Boland: As far as the department itself, when was the Carlisle Fire Department created?

Weaver: I don’t know the exact year. There’s not a charter, it was declared by Carlisle Council that there should be a Carlisle Fire Department. So you’re not going to find any charter or any written ordinance, it’s an ordinance that was initiated by Carlisle. And basically, they appointed a fire chief. And that fire chief oversaw at that time the five fire companies in Carlisle. And then each one of those five fire companies had their own chief because if the Carlisle Fire Chief wasn’t there, then my rank would be recognized as being the person in charge, or underneath that Carlisle Fire Chief I become like one of his deputies. And I’m not sure what year that was started.

Boland: You mention that there were five companies, and there are only three now, so why did some close?

Weaver: Some closed for financial reasons. Some closed I’m sure because of manpower. You’ll be talking to Johnny Sheaffer, he’ll really be able to help you with the Cumberland because there was the Cumberland and then the Goodwill and they formed then the Cumberland-Goodwill. And they were two fire companies that just merged. Now you’re seeing some mergers because of pressure of politicians. To be one organization is better because you have more resources as far as manpower and the money going into one pot rather than the three or four or five different entities. But I have to say, probably because of manpower and probably some political reasons.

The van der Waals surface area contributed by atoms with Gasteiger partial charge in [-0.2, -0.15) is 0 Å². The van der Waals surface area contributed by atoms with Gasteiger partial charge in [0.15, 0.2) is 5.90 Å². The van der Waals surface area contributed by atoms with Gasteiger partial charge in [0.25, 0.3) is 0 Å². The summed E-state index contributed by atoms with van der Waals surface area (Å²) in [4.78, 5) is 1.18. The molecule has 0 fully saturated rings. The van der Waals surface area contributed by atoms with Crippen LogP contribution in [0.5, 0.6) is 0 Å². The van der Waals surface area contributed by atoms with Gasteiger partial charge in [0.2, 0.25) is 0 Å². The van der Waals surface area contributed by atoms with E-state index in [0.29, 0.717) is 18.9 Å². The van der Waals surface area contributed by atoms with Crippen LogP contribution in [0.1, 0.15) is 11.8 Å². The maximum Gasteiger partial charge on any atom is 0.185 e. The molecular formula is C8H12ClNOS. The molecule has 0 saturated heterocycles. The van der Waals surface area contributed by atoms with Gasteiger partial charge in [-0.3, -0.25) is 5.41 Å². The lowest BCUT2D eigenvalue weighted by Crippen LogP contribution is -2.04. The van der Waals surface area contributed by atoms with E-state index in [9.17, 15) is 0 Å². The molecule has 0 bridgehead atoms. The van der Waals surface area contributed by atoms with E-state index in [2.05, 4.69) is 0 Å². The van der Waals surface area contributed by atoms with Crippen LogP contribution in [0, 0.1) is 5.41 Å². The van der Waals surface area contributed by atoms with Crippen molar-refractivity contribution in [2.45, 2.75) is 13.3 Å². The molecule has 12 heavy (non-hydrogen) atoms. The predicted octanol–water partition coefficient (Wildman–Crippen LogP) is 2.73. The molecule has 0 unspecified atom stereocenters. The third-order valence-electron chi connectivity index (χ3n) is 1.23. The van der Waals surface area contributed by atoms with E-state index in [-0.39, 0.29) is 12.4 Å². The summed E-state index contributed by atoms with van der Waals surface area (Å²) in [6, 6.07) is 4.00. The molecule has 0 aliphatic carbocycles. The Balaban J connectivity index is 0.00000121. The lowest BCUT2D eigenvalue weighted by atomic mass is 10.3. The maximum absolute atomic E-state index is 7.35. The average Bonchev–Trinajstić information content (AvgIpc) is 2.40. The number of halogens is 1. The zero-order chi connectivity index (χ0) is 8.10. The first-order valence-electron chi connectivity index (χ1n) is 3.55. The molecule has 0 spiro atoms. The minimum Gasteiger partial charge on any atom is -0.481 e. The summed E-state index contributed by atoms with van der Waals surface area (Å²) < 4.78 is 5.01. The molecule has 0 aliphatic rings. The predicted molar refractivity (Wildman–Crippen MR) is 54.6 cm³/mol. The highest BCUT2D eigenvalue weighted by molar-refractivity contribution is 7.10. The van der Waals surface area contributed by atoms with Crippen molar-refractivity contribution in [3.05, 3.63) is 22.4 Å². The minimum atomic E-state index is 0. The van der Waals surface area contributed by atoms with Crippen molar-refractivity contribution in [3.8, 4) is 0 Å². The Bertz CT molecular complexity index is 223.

Boland: Why do you think that the Union Fire Company has survived?

Weaver: Because of our leadership and the Union Fire Company for years has just always been aggressive. Back in the day, and even today, there’s a certain competition: trying to be the first one to get there, the first one with the hose line in the door, the first one to put the fire out. There’s still that competition today, but we’ve always been aggressive. Two years ago we bought a new fire truck for about a half a million dollars. We were always known as the engine company, and we didn’t have an aerial device or a ladder truck. Well, two years ago we bought a truck that has a seventy-five foot ladder on it and we took shots for that because it’s like, “Oh now you’re trying to get into the truck work of it” and that was not our intention. Our intention was to, because of diminishing personnel, get a more functional piece to keep up with the growing population and the residents and the industry in the area. When you pull into a million square foot warehouse, that little fire truck, and even with us having a seventy-five foot ladder on it, isn’t going to put that fire out, but it just us a better resource to handle that situation.

Boland: Are there different jurisdictions for the three stations or are you all in charge of Carlisle?

Weaver: No. What they’re called is box areas. It’s like a grid work throughout the town, and it’s divided up just on location of where your firehouses are and sort of main thoroughfares like Hanover Street and Louther Street. I’m sorry. Hanover Street and High Street are a big division. And then they just sort of plot what areas are handled by what companies. In Carlisle, at most of our incidents all three fire companies go on that call unless it’s something small, like a car fire, you might get two engines on it. If somebody gets hit by a car, a pedestrian accident, you’ll have an ambulance and a fire truck go to that rather than three fire trucks and a ladder truck and a rescue. It just depends on what the nature of the call is.

Boland: Do you have an ambulance here?